Brian McFadden Review Wins Gold Media Award

26 July 2012 | 10:18 pm | Staff Writer

Clem Bastow's commentary on Brian McFadden's Just The Way You Are single has won the top prize at this year's EVA media awards.

A review of Brian McFadden's controversial single Just The Way You Are (Drunk At The Bar) has scooped the pool at this year's annual EVA awards, which recognise excellence in reporting of violence against women.

The review by Clem Bastow was published in March 2011 by Inpress (printed by Street Press Australia, the owners of theMusic) and pulled up McFadden's lyrics for trivialising the topic of date rape.

The awards, presented in Melbourne tonight (Thursday 26 July),  recognised Bastow's piece in the print section where it won the Best Opinion category. It was also announced as the Gold Award winner - voted by a jury as the best work on the topic of violence against women from all mediums (print, radio, television and online).

The Judges said: "This is a controversial music review that reaches in and rips the heart out of the social myths and behaviours that tolerate, excuse, minimise and romanticise violence against women. Clem's piece pushes so many boundaries on this issue, saying something incredibly important in a popular culture medium which is too often viewed as safe from criticism. She surprises the reader with a total lack of acceptance for gender subtext that 'boys will be boys'. She tackles multiple facets within the issue of sexual assault, in particular the disregard for consent, the attitude that rape is trivial or funny, and that men 'don't really mean it'. Clem contextualises her arguments by quoting current statistics, informing the public on the extent of the real problem.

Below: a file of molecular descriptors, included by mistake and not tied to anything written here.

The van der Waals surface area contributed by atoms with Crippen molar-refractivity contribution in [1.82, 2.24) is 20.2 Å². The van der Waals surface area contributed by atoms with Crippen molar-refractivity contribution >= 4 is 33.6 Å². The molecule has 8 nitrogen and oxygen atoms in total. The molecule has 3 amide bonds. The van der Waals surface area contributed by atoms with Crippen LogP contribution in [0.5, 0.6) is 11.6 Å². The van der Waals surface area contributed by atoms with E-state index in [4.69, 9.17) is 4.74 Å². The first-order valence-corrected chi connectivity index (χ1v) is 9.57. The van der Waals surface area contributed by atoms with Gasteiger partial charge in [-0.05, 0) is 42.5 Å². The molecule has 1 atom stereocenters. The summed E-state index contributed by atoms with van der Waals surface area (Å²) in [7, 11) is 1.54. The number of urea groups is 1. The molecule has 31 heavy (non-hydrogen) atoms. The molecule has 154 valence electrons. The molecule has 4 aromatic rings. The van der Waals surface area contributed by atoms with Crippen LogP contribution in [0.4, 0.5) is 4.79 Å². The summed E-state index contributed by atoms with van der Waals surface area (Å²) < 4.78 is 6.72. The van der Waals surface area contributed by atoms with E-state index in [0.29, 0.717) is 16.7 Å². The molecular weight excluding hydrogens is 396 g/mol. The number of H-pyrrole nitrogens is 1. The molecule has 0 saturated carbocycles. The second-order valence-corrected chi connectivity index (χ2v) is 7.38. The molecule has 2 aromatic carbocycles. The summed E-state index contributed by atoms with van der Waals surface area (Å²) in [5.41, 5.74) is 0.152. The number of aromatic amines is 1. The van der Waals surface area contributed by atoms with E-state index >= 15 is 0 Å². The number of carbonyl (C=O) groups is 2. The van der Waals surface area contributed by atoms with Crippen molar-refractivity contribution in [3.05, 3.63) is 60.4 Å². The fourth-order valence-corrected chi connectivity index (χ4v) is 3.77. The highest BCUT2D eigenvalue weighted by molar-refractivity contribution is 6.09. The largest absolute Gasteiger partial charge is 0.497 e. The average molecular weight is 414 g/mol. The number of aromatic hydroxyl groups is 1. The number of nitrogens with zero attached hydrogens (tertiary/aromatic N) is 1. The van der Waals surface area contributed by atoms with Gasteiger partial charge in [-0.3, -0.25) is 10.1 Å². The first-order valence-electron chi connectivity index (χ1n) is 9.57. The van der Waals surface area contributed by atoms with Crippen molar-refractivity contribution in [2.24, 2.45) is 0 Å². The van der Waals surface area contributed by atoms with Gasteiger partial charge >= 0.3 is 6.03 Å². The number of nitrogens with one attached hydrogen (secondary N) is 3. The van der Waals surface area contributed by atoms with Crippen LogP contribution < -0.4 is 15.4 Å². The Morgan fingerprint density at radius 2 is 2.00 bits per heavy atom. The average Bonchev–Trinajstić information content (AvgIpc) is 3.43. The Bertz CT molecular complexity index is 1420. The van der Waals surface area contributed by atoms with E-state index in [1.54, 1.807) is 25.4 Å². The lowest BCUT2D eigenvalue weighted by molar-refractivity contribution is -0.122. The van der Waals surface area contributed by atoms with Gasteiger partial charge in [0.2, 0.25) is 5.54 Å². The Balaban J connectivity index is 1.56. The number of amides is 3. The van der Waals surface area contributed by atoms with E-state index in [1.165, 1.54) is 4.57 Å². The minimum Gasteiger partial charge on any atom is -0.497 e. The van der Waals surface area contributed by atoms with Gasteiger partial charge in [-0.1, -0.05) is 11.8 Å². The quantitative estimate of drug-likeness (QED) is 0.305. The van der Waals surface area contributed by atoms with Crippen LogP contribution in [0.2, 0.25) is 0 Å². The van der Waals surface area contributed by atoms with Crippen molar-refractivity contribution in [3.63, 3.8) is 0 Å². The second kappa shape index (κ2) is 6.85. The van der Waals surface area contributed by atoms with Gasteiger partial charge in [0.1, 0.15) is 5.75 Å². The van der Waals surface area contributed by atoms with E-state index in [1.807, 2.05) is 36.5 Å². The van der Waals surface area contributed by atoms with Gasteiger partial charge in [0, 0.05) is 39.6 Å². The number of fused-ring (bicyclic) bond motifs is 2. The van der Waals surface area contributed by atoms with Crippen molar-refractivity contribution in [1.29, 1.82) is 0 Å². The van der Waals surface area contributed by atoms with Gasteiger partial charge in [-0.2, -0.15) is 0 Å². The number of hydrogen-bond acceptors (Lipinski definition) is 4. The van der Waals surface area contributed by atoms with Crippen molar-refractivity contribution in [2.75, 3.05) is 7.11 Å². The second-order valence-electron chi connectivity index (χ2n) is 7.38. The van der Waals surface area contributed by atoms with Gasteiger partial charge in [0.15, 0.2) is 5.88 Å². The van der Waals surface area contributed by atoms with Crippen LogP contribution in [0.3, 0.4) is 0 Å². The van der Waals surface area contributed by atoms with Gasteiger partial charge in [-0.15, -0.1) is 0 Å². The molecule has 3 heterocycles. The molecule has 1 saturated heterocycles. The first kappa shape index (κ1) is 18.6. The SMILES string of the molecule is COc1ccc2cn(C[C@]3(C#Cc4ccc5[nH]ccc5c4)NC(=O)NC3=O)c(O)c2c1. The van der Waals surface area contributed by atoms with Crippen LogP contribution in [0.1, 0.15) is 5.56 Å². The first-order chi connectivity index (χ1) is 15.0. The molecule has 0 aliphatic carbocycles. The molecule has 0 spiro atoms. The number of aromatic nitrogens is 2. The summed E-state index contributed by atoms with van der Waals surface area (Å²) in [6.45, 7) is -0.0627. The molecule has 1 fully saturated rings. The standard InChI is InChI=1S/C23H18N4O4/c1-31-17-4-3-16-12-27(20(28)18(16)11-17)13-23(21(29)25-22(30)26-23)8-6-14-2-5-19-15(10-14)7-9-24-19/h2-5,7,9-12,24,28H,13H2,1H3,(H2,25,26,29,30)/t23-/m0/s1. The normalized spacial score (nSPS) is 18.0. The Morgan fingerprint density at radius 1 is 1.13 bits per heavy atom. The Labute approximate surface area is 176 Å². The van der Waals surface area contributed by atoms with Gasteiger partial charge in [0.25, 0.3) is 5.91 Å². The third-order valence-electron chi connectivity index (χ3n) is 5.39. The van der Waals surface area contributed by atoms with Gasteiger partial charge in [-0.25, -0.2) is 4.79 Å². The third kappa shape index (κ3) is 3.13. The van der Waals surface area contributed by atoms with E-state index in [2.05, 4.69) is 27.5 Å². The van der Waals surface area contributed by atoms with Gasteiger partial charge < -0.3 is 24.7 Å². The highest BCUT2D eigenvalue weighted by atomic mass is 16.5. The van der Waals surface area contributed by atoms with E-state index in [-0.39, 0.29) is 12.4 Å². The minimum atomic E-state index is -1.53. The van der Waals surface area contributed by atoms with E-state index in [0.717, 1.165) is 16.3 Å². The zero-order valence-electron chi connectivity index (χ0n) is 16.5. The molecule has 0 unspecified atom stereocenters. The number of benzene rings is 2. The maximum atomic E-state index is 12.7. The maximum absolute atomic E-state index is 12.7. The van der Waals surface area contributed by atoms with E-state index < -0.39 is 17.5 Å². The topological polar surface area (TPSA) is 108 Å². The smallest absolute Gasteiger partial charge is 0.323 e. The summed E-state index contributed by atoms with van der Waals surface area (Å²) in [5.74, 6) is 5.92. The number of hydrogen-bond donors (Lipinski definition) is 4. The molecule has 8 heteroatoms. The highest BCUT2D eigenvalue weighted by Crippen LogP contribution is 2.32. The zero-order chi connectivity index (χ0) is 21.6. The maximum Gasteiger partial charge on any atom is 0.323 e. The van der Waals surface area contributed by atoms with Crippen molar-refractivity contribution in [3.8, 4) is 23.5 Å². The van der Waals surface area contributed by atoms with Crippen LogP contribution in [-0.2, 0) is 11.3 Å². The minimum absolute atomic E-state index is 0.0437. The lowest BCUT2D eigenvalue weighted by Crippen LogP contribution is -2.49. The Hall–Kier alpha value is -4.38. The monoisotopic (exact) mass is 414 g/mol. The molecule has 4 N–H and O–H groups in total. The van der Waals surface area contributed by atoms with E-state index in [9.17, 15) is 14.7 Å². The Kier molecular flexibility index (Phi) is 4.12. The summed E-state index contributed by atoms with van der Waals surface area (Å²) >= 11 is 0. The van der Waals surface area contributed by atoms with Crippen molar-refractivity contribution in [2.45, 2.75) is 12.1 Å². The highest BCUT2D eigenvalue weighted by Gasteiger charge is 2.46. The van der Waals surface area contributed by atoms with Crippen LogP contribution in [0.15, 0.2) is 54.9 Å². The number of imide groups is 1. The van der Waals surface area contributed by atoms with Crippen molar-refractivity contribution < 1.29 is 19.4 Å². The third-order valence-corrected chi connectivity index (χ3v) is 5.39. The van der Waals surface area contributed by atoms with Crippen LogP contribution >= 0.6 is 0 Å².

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"She crushes the tacit belief that these kinds of recordings are somehow ok, and brings into question all those involved in the production of music like this."

Bastow, currently based in LA, was unable to attend the awards but spoke to theMusic after being informed of the win, commenting:  "I'm absolutely thrilled and really honoured. It's so important that these conversations be had outside of the usual contexts for discussion of violence against women, so I hope this encourages other music critics and 'niche' journalists to join in the good fight. And I'm stoked that Inpress gets to lead the way."

The McFadden article ran as an opinion piece in Inpress in lieu of Bastow's regular Singled Out singles review column. The piece went viral not long after hitting the streets and ignited a global debate about song lyrics that "glorify date rape."

McFadden's single eventually failed after radio steered clear of it.

A full list of EVA Award winners is here